Andrew A. Beveridge, Ph.D., is Professor of Sociology at Queens College and the Graduate School and University Center of the City University of New York. He has published extensively regarding Census data, has served as a consultant to the New York Times for over 25 years and has testified as a Census data subject matter expert in numerous civil rights cases involving housing, jury systems, redistricting and criminal justice.  He and his team developed www.socialexplorer.com which allows users to visualize and make reports on change in the US from 1790 to the present using Census data.


Queens Library Forest Hills, 108-19 71st Avenue, Forest Hills, NY 11375  |  718.268.7934

Media Literacy Flyer.jpg

Resources Page

Get valuable links to websites, books and articles will help you sort through it all. >>


Forum: Improving our News and Media Information Literacy

Queens Library, Forest Hills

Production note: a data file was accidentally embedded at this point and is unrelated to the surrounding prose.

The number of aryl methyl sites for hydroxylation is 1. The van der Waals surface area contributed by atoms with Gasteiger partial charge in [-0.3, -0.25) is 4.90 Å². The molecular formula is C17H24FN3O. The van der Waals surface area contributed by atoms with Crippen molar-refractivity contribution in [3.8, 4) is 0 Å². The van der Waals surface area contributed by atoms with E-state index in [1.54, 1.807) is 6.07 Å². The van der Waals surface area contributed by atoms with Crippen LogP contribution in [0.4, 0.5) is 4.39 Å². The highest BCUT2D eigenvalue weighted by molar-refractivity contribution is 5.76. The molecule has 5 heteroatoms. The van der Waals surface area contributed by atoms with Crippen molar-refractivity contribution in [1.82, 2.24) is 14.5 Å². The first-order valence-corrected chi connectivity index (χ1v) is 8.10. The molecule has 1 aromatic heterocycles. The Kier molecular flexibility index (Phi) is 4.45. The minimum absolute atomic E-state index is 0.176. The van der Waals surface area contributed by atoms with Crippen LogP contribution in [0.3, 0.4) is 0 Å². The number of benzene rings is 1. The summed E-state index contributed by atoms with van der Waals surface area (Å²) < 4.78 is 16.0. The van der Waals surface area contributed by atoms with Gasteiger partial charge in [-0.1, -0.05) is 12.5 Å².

2-Part Series: Thursday, Feb 13 and Thursday Feb 27, 2020 6:00pm to 7:30pm  

Beneath the spread of all “fake news,” misinformation, disinformation, digital falsehoods and foreign influence lies society’s failure to teach its citizenry information literacy: how to think critically about the deluge of information that confronts us in our modern digital age.  Join us as Let’s Talk Democracy explores this issue in an engaging 2-session, interactive workshop.   Our speakers include Prof. Mara Einstein (PhD Professor and Chair, Media Studies at Queens College), Annafi Wahed (Founder and Editor of The Flip Side, a one-stop shop for balanced news analysis from across the political spectrum), and Professors Eldar Sarajlic and Ewa Barnes (from the Academic Literacy and Linguistics Department of BMCC) who will unpack the complex and sometimes overwhelming topics related to media literacy.